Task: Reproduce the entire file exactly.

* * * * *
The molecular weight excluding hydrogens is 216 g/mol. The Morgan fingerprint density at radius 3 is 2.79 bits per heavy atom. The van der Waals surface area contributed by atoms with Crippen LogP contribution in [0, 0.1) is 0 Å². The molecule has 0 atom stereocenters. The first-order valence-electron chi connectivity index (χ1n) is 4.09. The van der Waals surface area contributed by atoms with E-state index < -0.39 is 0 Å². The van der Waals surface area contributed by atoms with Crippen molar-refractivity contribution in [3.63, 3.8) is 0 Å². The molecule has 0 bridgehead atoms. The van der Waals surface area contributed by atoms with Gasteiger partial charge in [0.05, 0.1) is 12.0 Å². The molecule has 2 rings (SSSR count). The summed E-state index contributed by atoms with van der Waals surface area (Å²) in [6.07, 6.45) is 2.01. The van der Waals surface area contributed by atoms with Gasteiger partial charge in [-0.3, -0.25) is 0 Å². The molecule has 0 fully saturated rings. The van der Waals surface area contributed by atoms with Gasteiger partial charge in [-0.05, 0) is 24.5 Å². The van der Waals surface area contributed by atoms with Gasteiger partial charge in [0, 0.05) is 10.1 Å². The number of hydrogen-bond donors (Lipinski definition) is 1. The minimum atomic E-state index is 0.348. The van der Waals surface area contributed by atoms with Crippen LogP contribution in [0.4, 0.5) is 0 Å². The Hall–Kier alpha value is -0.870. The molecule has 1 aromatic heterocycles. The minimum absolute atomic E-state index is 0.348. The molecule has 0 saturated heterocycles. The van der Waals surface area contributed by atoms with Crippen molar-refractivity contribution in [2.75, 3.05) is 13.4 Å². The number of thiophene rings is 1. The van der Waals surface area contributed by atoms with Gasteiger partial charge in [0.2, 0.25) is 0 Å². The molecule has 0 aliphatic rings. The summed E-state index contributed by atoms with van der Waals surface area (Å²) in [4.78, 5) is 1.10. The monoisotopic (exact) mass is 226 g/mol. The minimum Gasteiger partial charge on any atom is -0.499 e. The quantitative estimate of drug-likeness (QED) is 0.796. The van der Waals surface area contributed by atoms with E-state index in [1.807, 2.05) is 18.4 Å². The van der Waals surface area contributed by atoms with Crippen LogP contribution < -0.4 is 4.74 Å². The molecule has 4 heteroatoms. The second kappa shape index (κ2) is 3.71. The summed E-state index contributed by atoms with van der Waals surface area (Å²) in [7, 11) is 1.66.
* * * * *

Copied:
The molecular weight excluding hydrogens is 216 g/mol. The Morgan fingerprint density at radius 3 is 2.79 bits per heavy atom. The van der Waals surface area contributed by atoms with Crippen LogP contribution in [0, 0.1) is 0 Å². The molecule has 0 atom stereocenters. The first-order valence-electron chi connectivity index (χ1n) is 4.09. The van der Waals surface area contributed by atoms with E-state index < -0.39 is 0 Å². The van der Waals surface area contributed by atoms with Crippen molar-refractivity contribution in [3.63, 3.8) is 0 Å². The molecule has 0 bridgehead atoms. The van der Waals surface area contributed by atoms with Gasteiger partial charge in [0.05, 0.1) is 12.0 Å². The molecule has 2 rings (SSSR count). The summed E-state index contributed by atoms with van der Waals surface area (Å²) in [6.07, 6.45) is 2.01. The van der Waals surface area contributed by atoms with Gasteiger partial charge in [-0.3, -0.25) is 0 Å². The molecule has 0 fully saturated rings. The van der Waals surface area contributed by atoms with Gasteiger partial charge in [-0.05, 0) is 24.5 Å². The van der Waals surface area contributed by atoms with Gasteiger partial charge in [0, 0.05) is 10.1 Å². The number of hydrogen-bond donors (Lipinski definition) is 1. The minimum atomic E-state index is 0.348. The van der Waals surface area contributed by atoms with Crippen LogP contribution in [0.4, 0.5) is 0 Å². The Hall–Kier alpha value is -0.870. The molecule has 1 aromatic heterocycles. The minimum absolute atomic E-state index is 0.348. The molecule has 0 saturated heterocycles. The van der Waals surface area contributed by atoms with Crippen molar-refractivity contribution in [2.75, 3.05) is 13.4 Å². The number of thiophene rings is 1. The van der Waals surface area contributed by atoms with Gasteiger partial charge in [0.2, 0.25) is 0 Å². The molecule has 0 aliphatic rings. The summed E-state index contributed by atoms with van der Waals surface area (Å²) in [4.78, 5) is 1.10. The monoisotopic (exact) mass is 226 g/mol. The minimum Gasteiger partial charge on any atom is -0.499 e. The quantitative estimate of drug-likeness (QED) is 0.796. The van der Waals surface area contributed by atoms with E-state index in [1.807, 2.05) is 18.4 Å². The van der Waals surface area contributed by atoms with Crippen LogP contribution < -0.4 is 4.74 Å². The molecule has 4 heteroatoms. The second kappa shape index (κ2) is 3.71. The summed E-state index contributed by atoms with van der Waals surface area (Å²) in [7, 11) is 1.66.